When this happens, the file(s) that have conflicts end up with markers that look as follows:

<<<<<<< .mine
code in your file
different code in SVN repository
>>>>>>> .r350

The way to read this is that everything between the ".mine" marker and the "=======" marker is code in your local file. Everything between the "=======" marker and the ".rX" marker is code in the SVN repository (from version X, in the above case version 350).

At this point, you have the following options:

  1. Edit the file directly and modify the code however you see fit (i.e., using your code, the repository code, some combination, or completely rewriting it). Make sure you get rid of all of the marker lines, as they are obviously not valid Java and don't belong in your file.
  2. Force all conflicts to be resolved in favor of your file (effectively keeping the code between ".mine" and "=======" and deleting the code between "=======" and ".rX").
  3. Force all conflicts to be resolved in favor of the repository (effectively keeping the code between "=======" and ".rX"and deleting the code between ".mine" and "=======").
  4. Force all conflicts to be resolved in favor of the original file you were working with. (NOT RECOMMENDED).

To resolve the conflict, first pick one of the options above. Then, do the following steps:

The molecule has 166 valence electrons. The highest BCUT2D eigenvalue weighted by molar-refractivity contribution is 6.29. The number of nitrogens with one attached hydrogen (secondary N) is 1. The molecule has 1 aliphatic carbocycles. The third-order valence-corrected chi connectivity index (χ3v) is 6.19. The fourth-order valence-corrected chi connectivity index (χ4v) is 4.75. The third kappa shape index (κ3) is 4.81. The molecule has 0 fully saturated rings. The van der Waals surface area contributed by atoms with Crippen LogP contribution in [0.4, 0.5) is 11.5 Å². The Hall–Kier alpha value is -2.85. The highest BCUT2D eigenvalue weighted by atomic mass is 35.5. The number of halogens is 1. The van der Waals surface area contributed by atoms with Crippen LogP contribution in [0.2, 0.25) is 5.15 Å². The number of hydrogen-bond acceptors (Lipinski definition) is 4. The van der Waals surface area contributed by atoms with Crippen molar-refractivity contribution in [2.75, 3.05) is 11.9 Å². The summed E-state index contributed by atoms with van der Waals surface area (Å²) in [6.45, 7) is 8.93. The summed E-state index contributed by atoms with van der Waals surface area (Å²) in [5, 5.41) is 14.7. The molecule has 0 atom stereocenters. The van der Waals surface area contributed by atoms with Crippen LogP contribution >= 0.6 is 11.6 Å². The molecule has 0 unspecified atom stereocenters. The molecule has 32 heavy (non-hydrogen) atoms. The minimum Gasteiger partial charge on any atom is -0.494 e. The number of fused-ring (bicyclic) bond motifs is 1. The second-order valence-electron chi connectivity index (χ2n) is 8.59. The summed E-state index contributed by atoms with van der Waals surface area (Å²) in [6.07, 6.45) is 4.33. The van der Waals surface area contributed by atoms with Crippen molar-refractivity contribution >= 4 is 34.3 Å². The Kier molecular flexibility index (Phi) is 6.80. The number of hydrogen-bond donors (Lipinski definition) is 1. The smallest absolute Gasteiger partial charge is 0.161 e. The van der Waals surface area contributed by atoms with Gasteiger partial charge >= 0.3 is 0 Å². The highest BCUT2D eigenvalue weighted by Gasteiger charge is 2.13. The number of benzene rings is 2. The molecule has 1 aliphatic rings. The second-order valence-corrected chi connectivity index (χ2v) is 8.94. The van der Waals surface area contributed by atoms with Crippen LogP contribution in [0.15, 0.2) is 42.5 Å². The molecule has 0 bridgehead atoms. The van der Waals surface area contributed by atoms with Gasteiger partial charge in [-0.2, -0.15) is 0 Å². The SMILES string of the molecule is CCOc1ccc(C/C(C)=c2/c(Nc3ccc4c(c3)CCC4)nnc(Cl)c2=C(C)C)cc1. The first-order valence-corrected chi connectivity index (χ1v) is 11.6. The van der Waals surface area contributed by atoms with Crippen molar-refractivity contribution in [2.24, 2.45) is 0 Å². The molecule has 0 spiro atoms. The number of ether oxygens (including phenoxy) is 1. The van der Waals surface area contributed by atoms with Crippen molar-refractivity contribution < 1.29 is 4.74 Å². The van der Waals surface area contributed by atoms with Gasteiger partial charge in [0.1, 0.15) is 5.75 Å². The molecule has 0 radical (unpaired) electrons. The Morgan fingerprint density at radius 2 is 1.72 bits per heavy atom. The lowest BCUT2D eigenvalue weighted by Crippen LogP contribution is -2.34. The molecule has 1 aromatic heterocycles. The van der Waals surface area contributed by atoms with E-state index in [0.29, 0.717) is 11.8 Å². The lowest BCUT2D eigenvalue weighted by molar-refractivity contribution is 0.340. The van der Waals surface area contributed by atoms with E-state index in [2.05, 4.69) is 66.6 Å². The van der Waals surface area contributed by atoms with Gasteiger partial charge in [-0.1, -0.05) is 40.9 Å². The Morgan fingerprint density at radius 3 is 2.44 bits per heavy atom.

1. If you choose option 1 above, edit the file(s) appropriately. For all other options, just skip to step 2.
  2. Select "Team/Mark Resolved...".
  3. Test your program. This is pretty much required. Your program is likely no longer the program you had before you updated to HEAD, as you likely resolved at least some of the conflicts in favor of the repository (under the assumption that your partner is making useful modifications).
  4. Commit your changes.

Note that when there are conflicts, there are usually more than one and they typically occur in multiple files. You need to carefully go through and resolve all of the conflicts.

Tree Conflicts

Tree conflicts arise mainly when files and/or packages are moved.  If one person has edited something and another person moves it (or deletes it), subversion does not know your intentions.